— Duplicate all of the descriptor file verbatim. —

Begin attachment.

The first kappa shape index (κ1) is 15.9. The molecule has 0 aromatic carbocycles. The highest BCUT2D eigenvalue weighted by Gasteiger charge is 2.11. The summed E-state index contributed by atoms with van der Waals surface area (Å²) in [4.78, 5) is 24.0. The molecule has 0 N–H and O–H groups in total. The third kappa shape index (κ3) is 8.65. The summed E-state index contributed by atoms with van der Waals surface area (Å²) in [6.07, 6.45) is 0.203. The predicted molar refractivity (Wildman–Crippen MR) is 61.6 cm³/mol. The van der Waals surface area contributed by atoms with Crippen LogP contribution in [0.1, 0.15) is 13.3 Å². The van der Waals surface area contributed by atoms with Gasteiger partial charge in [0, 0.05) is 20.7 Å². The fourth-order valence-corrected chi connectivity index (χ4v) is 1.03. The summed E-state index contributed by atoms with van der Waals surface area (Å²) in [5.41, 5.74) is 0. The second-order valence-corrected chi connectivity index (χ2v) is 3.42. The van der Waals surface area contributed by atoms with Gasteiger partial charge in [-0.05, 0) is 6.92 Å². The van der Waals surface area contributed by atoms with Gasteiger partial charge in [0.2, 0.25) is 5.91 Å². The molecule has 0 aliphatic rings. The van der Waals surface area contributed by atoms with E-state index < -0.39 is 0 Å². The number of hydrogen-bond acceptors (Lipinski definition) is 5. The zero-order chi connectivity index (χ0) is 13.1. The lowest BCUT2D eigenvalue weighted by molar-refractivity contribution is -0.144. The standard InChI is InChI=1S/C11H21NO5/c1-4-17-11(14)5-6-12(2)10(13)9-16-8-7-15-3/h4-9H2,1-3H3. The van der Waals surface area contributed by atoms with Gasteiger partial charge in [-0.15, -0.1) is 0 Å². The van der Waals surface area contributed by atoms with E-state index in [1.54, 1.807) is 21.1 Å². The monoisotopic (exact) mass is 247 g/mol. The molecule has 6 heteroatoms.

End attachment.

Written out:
The first kappa shape index (κ1) is 15.9. The molecule has 0 aromatic carbocycles. The highest BCUT2D eigenvalue weighted by Gasteiger charge is 2.11. The summed E-state index contributed by atoms with van der Waals surface area (Å²) in [4.78, 5) is 24.0. The molecule has 0 N–H and O–H groups in total. The third kappa shape index (κ3) is 8.65. The summed E-state index contributed by atoms with van der Waals surface area (Å²) in [6.07, 6.45) is 0.203. The predicted molar refractivity (Wildman–Crippen MR) is 61.6 cm³/mol. The van der Waals surface area contributed by atoms with Crippen LogP contribution in [0.1, 0.15) is 13.3 Å². The van der Waals surface area contributed by atoms with Gasteiger partial charge in [0, 0.05) is 20.7 Å². The fourth-order valence-corrected chi connectivity index (χ4v) is 1.03. The summed E-state index contributed by atoms with van der Waals surface area (Å²) in [5.41, 5.74) is 0. The second-order valence-corrected chi connectivity index (χ2v) is 3.42. The van der Waals surface area contributed by atoms with Gasteiger partial charge in [-0.05, 0) is 6.92 Å². The van der Waals surface area contributed by atoms with Gasteiger partial charge in [0.2, 0.25) is 5.91 Å². The molecule has 0 aliphatic rings. The van der Waals surface area contributed by atoms with E-state index < -0.39 is 0 Å². The number of hydrogen-bond acceptors (Lipinski definition) is 5. The zero-order chi connectivity index (χ0) is 13.1. The lowest BCUT2D eigenvalue weighted by molar-refractivity contribution is -0.144. The standard InChI is InChI=1S/C11H21NO5/c1-4-17-11(14)5-6-12(2)10(13)9-16-8-7-15-3/h4-9H2,1-3H3. The van der Waals surface area contributed by atoms with Gasteiger partial charge in [-0.15, -0.1) is 0 Å². The van der Waals surface area contributed by atoms with E-state index in [1.54, 1.807) is 21.1 Å². The monoisotopic (exact) mass is 247 g/mol. The molecule has 6 heteroatoms.